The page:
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Substation explosion and fire

The Madison Fire Department responded to an explosion and large fire July 19 at a Madison Gas & Electric power substation at 722 E. Main St. Another fire broke out at a related American Transmission Co. substation at Park and Dayton streets near UW-Madison's campus. A subsequent power outage affected about 13,000 homes and businesses.

MADISON — Mayor Satya Rhodes-Conway has asked American Transmission Co. for more details about the cause of a July transformer fire and why the utility didn’t shut it down sooner after problems were detected.

ATC issued a news release Wednesday saying a voltage regulator — known as a “load tap changer” — failed, igniting combustible gases inside the 138-kilovolt transformer at about 7:40 a.m. on July 19 at the Blount Street substation.

Madison Mayor Satya Rhodes-Conway

Rhodes-Conway

The explosion rocked Downtown Madison, snarled traffic and left thousands of customers without power on the hottest day of the year.

Cleanup efforts continue as environmental contractors work to determine the extent of contamination from hazardous chemicals in foam firefighters used to extinguish the blaze. Tests showed elevated levels of the compounds, known as PFAS, in water samples from Lake Monona.

In a letter sent Thursday to ATC president and CEO Mike Rowe, the mayor said she met with ATC’s environmental director on Aug. 5 but received “few answers” and was told a detailed report would be available in a week.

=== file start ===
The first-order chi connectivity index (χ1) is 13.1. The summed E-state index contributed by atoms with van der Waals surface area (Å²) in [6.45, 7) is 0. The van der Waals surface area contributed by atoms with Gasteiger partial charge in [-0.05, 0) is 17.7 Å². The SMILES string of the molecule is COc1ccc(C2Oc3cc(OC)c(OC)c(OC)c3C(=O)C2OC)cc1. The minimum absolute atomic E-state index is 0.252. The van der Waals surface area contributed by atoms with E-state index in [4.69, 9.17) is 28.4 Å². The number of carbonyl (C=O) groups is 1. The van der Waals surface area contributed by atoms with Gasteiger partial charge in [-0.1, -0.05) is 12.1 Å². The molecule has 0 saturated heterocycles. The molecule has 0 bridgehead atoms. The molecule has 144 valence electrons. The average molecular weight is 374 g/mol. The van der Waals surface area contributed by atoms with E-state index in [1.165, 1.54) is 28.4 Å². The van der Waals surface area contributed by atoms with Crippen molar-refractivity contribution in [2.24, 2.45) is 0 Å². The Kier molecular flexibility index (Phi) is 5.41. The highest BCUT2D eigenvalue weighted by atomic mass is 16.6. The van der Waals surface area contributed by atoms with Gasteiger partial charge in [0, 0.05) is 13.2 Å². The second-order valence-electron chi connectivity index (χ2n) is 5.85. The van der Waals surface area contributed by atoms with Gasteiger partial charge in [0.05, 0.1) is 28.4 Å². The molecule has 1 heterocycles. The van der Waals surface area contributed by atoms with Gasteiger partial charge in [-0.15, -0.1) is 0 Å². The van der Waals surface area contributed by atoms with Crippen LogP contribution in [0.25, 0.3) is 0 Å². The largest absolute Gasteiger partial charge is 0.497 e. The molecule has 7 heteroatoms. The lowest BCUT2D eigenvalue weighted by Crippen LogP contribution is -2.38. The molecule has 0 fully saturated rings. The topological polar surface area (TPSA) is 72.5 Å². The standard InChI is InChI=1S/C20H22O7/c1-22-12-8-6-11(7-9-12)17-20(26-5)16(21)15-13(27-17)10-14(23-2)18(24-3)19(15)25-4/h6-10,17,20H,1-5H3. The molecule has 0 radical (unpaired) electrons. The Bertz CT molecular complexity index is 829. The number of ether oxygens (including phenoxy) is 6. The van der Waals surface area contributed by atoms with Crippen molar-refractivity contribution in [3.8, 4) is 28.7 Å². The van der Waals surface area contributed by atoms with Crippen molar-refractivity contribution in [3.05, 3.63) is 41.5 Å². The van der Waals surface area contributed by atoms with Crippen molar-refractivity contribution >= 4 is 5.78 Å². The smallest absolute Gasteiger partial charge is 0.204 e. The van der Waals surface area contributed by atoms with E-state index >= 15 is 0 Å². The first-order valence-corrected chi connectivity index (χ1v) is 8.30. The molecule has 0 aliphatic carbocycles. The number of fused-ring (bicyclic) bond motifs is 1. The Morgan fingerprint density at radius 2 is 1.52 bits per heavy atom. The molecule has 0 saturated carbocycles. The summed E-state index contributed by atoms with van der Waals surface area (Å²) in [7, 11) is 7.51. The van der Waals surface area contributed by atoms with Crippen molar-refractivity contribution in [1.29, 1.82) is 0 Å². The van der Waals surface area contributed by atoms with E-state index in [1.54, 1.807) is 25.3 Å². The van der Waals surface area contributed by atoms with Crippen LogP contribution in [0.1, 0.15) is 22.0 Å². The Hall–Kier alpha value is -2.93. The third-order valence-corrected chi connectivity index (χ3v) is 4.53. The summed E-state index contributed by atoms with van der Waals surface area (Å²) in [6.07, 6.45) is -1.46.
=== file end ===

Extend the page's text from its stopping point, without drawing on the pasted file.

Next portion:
Rhodes-Conway said ATC refused to turn over a copy of the completed report Thursday, ”indicating that the press release released this week by ATC was sufficient.”

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According to the news release, ATC was aware of a problem with the transformer and was monitoring it in the days leading up to the explosion. ATC said it had planned to shut it down on July 22 for a “detailed internal inspection.”

The mayor said the news release only raises more questions, such as why ATC waited to shut down the troubled transformer, which was near to a gas station, whether anyone has been held responsible, and what new steps ATC has taken to prevent something similar from happening.

ATC spokeswoman Anne Spaltholz said the company has offered to answer “any questions the city has.”

Rhodes-Conway, who credited firefighters, police and other municipal workers for ensuring no lives were lost, said “the public deserves to see the full investigative report without further delay.”

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